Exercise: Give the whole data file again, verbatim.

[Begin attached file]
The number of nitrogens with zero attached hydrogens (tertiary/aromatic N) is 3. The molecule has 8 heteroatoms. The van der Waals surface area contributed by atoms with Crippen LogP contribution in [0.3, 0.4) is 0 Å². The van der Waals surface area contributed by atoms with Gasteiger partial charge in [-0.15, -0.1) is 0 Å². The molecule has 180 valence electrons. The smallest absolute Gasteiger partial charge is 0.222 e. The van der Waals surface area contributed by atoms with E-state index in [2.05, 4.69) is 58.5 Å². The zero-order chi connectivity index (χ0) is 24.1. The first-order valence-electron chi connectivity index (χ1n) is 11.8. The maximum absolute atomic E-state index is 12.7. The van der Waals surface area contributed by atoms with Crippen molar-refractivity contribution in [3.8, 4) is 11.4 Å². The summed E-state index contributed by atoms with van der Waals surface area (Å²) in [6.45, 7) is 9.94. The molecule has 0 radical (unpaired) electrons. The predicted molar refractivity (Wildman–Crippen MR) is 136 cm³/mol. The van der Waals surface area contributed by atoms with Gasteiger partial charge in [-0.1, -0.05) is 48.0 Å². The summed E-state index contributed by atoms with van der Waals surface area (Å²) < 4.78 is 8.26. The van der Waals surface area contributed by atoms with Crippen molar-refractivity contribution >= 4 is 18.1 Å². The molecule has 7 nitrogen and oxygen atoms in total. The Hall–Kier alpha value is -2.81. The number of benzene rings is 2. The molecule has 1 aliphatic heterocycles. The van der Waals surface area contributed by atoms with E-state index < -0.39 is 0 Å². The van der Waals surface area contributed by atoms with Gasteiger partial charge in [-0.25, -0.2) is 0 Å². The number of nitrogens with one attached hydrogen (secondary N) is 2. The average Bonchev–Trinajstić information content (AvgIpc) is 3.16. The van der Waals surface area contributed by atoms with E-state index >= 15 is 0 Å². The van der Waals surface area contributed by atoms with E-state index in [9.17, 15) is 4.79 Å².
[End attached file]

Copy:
The number of nitrogens with zero attached hydrogens (tertiary/aromatic N) is 3. The molecule has 8 heteroatoms. The van der Waals surface area contributed by atoms with Crippen LogP contribution in [0.3, 0.4) is 0 Å². The van der Waals surface area contributed by atoms with Gasteiger partial charge in [-0.15, -0.1) is 0 Å². The molecule has 180 valence electrons. The smallest absolute Gasteiger partial charge is 0.222 e. The van der Waals surface area contributed by atoms with E-state index in [2.05, 4.69) is 58.5 Å². The zero-order chi connectivity index (χ0) is 24.1. The first-order valence-electron chi connectivity index (χ1n) is 11.8. The maximum absolute atomic E-state index is 12.7. The van der Waals surface area contributed by atoms with Crippen molar-refractivity contribution in [3.8, 4) is 11.4 Å². The summed E-state index contributed by atoms with van der Waals surface area (Å²) in [6.45, 7) is 9.94. The molecule has 0 radical (unpaired) electrons. The predicted molar refractivity (Wildman–Crippen MR) is 136 cm³/mol. The van der Waals surface area contributed by atoms with Gasteiger partial charge in [-0.1, -0.05) is 48.0 Å². The summed E-state index contributed by atoms with van der Waals surface area (Å²) < 4.78 is 8.26. The van der Waals surface area contributed by atoms with Crippen molar-refractivity contribution >= 4 is 18.1 Å². The molecule has 7 nitrogen and oxygen atoms in total. The Hall–Kier alpha value is -2.81. The number of benzene rings is 2. The molecule has 1 aliphatic heterocycles. The van der Waals surface area contributed by atoms with E-state index < -0.39 is 0 Å². The van der Waals surface area contributed by atoms with Gasteiger partial charge in [-0.25, -0.2) is 0 Å². The number of nitrogens with one attached hydrogen (secondary N) is 2. The average Bonchev–Trinajstić information content (AvgIpc) is 3.16. The van der Waals surface area contributed by atoms with E-state index >= 15 is 0 Å². The van der Waals surface area contributed by atoms with E-state index in [9.17, 15) is 4.79 Å².